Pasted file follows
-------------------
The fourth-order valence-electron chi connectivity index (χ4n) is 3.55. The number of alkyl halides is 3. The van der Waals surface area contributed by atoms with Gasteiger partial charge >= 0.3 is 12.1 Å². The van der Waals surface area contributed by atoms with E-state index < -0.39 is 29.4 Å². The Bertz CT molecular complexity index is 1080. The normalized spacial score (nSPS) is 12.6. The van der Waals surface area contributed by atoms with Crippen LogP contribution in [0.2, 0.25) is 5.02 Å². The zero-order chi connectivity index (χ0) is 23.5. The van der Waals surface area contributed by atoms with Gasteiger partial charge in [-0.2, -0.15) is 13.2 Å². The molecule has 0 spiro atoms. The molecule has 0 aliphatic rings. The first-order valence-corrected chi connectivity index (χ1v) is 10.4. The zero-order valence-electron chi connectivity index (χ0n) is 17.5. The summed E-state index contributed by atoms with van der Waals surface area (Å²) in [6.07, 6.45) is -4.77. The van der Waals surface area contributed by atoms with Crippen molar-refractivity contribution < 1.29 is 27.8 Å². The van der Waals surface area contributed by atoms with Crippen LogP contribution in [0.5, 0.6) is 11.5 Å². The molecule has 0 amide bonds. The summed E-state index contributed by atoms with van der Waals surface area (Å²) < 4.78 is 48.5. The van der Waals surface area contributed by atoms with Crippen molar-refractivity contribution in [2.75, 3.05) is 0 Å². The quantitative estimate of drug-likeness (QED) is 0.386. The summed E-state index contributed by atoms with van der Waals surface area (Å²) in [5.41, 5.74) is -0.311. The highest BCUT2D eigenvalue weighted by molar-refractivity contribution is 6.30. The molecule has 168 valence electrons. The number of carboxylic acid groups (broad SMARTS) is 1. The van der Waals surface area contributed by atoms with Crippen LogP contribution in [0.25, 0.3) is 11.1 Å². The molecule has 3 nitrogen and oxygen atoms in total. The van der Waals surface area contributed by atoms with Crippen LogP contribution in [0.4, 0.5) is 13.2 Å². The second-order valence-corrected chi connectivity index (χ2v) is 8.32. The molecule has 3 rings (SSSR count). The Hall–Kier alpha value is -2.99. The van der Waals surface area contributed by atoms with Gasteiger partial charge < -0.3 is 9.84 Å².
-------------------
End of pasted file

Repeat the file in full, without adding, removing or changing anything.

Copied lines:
The fourth-order valence-electron chi connectivity index (χ4n) is 3.55. The number of alkyl halides is 3. The van der Waals surface area contributed by atoms with Gasteiger partial charge >= 0.3 is 12.1 Å². The van der Waals surface area contributed by atoms with E-state index < -0.39 is 29.4 Å². The Bertz CT molecular complexity index is 1080. The normalized spacial score (nSPS) is 12.6. The van der Waals surface area contributed by atoms with Crippen LogP contribution in [0.2, 0.25) is 5.02 Å². The zero-order chi connectivity index (χ0) is 23.5. The van der Waals surface area contributed by atoms with Gasteiger partial charge in [-0.2, -0.15) is 13.2 Å². The molecule has 0 spiro atoms. The molecule has 0 aliphatic rings. The first-order valence-corrected chi connectivity index (χ1v) is 10.4. The zero-order valence-electron chi connectivity index (χ0n) is 17.5. The summed E-state index contributed by atoms with van der Waals surface area (Å²) in [6.07, 6.45) is -4.77. The van der Waals surface area contributed by atoms with Crippen molar-refractivity contribution < 1.29 is 27.8 Å². The van der Waals surface area contributed by atoms with Crippen LogP contribution in [0.5, 0.6) is 11.5 Å². The molecule has 0 amide bonds. The summed E-state index contributed by atoms with van der Waals surface area (Å²) < 4.78 is 48.5. The van der Waals surface area contributed by atoms with Crippen molar-refractivity contribution in [2.75, 3.05) is 0 Å². The quantitative estimate of drug-likeness (QED) is 0.386. The summed E-state index contributed by atoms with van der Waals surface area (Å²) in [5.41, 5.74) is -0.311. The highest BCUT2D eigenvalue weighted by molar-refractivity contribution is 6.30. The molecule has 168 valence electrons. The number of carboxylic acid groups (broad SMARTS) is 1. The van der Waals surface area contributed by atoms with Crippen LogP contribution in [0.25, 0.3) is 11.1 Å². The molecule has 3 nitrogen and oxygen atoms in total. The van der Waals surface area contributed by atoms with Crippen LogP contribution in [0.4, 0.5) is 13.2 Å². The second-order valence-corrected chi connectivity index (χ2v) is 8.32. The molecule has 3 rings (SSSR count). The Hall–Kier alpha value is -2.99. The van der Waals surface area contributed by atoms with Gasteiger partial charge < -0.3 is 9.84 Å².